From then on all of my interests, talents, ambitions—all of it was focused on this one thing: I needed to fight for milk for my family.
So I found my fight.
With an MDiv in my pocket, we moved to Wisconsin so I could work as the youth minister at a parish.
Eventually I became the pastoral associate of faith formation. And for me, it was a dream come true: I was able to do ministry and be a father.
We loved small town life.
Brittany and I bought our first home. I mowed the lawn and enrolled myself in the school of hard knocks for HVAC, plumbing, electrical, and measuring twice. We made good friends. And, praise God, we had another baby!
Life seemed perfect...
But under the surface, a storm was brewing.
Four years later, the budget was constantly tight and a source of tension. We were far from our family in Minnesota. We were restless. We could tell that something was missing, but we couldn't quite put our finger on it.
All we knew was that it was time for a change.
From the outside,
leaving a good community and an amazing job probably didn't make any sense.
But when it comes to doing what's right for your family, you can't worry about what other people think.
We sold our home and moved back to Minneapolis.
It was horrible.
We moved into a 700 square-foot apartment in a rough neighborhood.
We had no income for six months.
As we started our new publishing business, I had to learn how to make cold calls, close deals, and run a team fast.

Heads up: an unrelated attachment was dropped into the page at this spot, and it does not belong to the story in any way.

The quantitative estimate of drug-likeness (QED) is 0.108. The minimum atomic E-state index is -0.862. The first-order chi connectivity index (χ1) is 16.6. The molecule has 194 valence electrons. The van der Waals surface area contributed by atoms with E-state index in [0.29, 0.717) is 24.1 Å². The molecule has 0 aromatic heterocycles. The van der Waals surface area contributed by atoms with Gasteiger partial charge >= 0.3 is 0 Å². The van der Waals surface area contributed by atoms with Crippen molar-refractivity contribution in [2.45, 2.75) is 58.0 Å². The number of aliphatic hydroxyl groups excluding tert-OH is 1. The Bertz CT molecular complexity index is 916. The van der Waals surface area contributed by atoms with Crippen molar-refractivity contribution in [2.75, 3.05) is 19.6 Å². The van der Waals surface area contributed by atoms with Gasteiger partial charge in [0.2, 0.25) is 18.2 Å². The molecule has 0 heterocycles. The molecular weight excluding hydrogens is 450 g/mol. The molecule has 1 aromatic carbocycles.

If you want to see a grown man cry, watch him tuck his kids into bed when he's starting a business.
But I had no choice: I had to make a better future for my family.
Thankfully, the hard work paid off!
The business grew—not with fireworks, but with tiny, daily disciplines that added up. I'm convinced that success comes from doing what you don't feel like doing.
We grew steadily over the years, became closer to God and closer as a family, and eventually bought our new home on Thornhill Pond.
We found an amazing new parish and school, made new friends, started a garden, and began to build something we really believe in: a home.
It's truly because of my fierce and beautiful wife that this dream came to be.
"Of all modern notions, the worst is this: that domesticity is dull... The home is the one wild place in the world."
Fast forward a few years, and here we are.
God has blessed us with three fabulous children. We’re slowly establishing our home on Thornhill Pond. We’re still hungry for more God and more life.
It’s crazy to see plans scribbled on scratch paper come to life. We had a vision for our family, and we fought for it.
None of it would have happened without God’s provision, the American opportunity, and hard freaking work.
In the midst of life's storms, Fight for Milk is a community and resource to help men succeed in their vocation to fatherhood.
The name comes from this great scene in the film Cinderella Man.
A father and boxer named Jim Braddock (Russell Crowe) has been on a losing streak until suddenly he’s not losing anymore. He’s winning.
So a reporter asks him, “What are you fighting for?”
Jim answers, “Milk."
Jim wasn’t fighting for medals or answering some distant call of the wild. Jim was fighting for milk for his kids.
For me, "milk" is all of a father's responsibilities, everything he must fight for.
That’s the backstory behind Fight for Milk.
I'm only six years into this, and I know one thing for sure: Fatherhood will cost you everything.
But it’s work that can move you toward greater independence, liberty, virtue and joy.